(Boston) In Homer’s The Odyssey the sirens were mermaid-like creatures with a voice so intoxicating that sailor’s ships crashed into land. Outdated slang defines a women so gorgeous that she drives sanity from the minds of men. Jonathan Dove and Nick Dear’s opera combines the myth of olde with the modernized definition in their rarely performed work, Siren Song. Continue reading

May 06

Struggling with Genius: AMADEUS

Photo: Andrew Brilliant / Brilliant Pictures

Presented by New Repertory Theatre
A play with music by Peter Shaffer
Directed by Jim Petosa

Arsenal Center for the Arts
Watertown, MA
April 28th – May 19th, 2013
New Rep Facebook Page

Review by Craig Idlebrook

(Watertown) The story goes that an earnest young monk once asked a Zen master to describe the immaculate nature of the Buddha.  The Zen Master, most likely with an insufferable grin on his face, pointed to a pile of dung.

This sums up the life of Antonio Salieri (Benjamin Evett) in the spirited production of Amadeus being staged at the Arsenal Center for the Arts.  Salieri, an accomplished composer who writes operas for Hapsburg monarchs, dedicates his life to capture the music of God.  Instead, he discovers his own private dung heap in the form of a foul-mouthed former child prodigy named Wolfgang Amadeus Mozart (Tim Spears).  Salieri is crushed to learn that Mozart, a drunk, womanizing jerk, has a much clearer channel to God’s radio station and can compose the most beautiful music the world has ever known, even while playing billiards.  It drives the devout Italian composer to lose both his faith and his scruples. Continue reading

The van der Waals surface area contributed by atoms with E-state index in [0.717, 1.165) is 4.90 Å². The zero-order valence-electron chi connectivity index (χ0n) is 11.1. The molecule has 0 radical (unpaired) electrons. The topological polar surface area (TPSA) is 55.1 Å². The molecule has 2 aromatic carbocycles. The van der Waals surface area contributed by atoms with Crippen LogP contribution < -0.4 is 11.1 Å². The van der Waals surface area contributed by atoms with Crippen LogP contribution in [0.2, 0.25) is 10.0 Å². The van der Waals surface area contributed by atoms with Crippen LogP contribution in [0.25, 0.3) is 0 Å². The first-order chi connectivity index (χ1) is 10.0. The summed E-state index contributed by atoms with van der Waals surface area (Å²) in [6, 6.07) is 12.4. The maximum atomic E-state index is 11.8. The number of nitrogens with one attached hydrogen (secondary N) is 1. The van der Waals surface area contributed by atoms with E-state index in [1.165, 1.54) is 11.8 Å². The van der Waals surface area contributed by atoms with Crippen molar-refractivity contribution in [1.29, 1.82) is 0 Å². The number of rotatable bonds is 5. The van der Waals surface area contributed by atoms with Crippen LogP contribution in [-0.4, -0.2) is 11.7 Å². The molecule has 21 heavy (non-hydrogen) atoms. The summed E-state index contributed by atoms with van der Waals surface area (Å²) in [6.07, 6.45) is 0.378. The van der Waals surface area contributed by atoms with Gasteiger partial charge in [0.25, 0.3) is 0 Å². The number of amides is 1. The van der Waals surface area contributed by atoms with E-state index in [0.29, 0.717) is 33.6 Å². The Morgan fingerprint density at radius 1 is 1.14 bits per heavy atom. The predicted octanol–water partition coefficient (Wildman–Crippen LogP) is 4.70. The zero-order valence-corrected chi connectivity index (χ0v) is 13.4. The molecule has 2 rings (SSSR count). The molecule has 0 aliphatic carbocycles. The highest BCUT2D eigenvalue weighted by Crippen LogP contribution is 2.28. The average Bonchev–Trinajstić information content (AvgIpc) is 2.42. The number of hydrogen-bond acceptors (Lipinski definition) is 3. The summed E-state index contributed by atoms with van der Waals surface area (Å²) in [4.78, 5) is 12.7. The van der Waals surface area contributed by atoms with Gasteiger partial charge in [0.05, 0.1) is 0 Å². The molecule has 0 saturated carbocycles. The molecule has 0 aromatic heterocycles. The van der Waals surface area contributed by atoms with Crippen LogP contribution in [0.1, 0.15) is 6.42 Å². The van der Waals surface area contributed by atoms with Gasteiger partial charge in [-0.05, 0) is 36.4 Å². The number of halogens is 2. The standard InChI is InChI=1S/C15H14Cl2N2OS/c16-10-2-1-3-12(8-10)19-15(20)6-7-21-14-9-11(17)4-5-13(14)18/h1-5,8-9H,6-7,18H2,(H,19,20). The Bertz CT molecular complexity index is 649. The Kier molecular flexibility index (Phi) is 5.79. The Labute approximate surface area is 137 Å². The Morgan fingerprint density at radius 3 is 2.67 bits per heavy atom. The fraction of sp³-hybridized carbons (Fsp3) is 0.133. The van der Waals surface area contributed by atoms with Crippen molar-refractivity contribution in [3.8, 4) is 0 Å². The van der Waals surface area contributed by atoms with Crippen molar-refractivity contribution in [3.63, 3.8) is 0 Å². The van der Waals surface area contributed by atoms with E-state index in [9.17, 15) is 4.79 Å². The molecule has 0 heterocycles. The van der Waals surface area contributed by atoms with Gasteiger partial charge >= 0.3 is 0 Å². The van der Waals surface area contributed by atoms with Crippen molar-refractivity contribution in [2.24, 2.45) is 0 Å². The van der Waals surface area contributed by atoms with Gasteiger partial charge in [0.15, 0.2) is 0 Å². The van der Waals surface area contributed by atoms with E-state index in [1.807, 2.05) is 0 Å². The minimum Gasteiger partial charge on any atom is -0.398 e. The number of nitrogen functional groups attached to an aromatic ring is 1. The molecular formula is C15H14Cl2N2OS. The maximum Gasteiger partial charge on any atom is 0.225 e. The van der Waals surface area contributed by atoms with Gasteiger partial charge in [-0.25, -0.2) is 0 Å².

Feb 12

Shouting and Spittle: MONSTER

Monster by Neal Bell, Boston Center for American Performance/Boston University Theatre, Lane Comley Studio 210, 2/9/12-2/25/12, http://www.bu.edu/cfa/bcap/monster.html.

Reviewed by Craig Idlebrook

(Boston, MA) A play rarely works when the actors have to emotionally sprint throughout all acts.  A cast needs to pick its moments to ratchet up the tension and raise the stakes, or risk numbing the audience with melodrama.  Unfortunately, the Boston University production Monster begins at a precipice of volume and angst and never can climb down to connect with theatregoers.  Instead of communion, the production comes closer to an assault.

Monster is an ambitious staging of Mary Shelley’s Frankenstein.  At its best, the tale can be a window into the theme of the messy pain of creation and abandonment from God and/or our parents.  Continue reading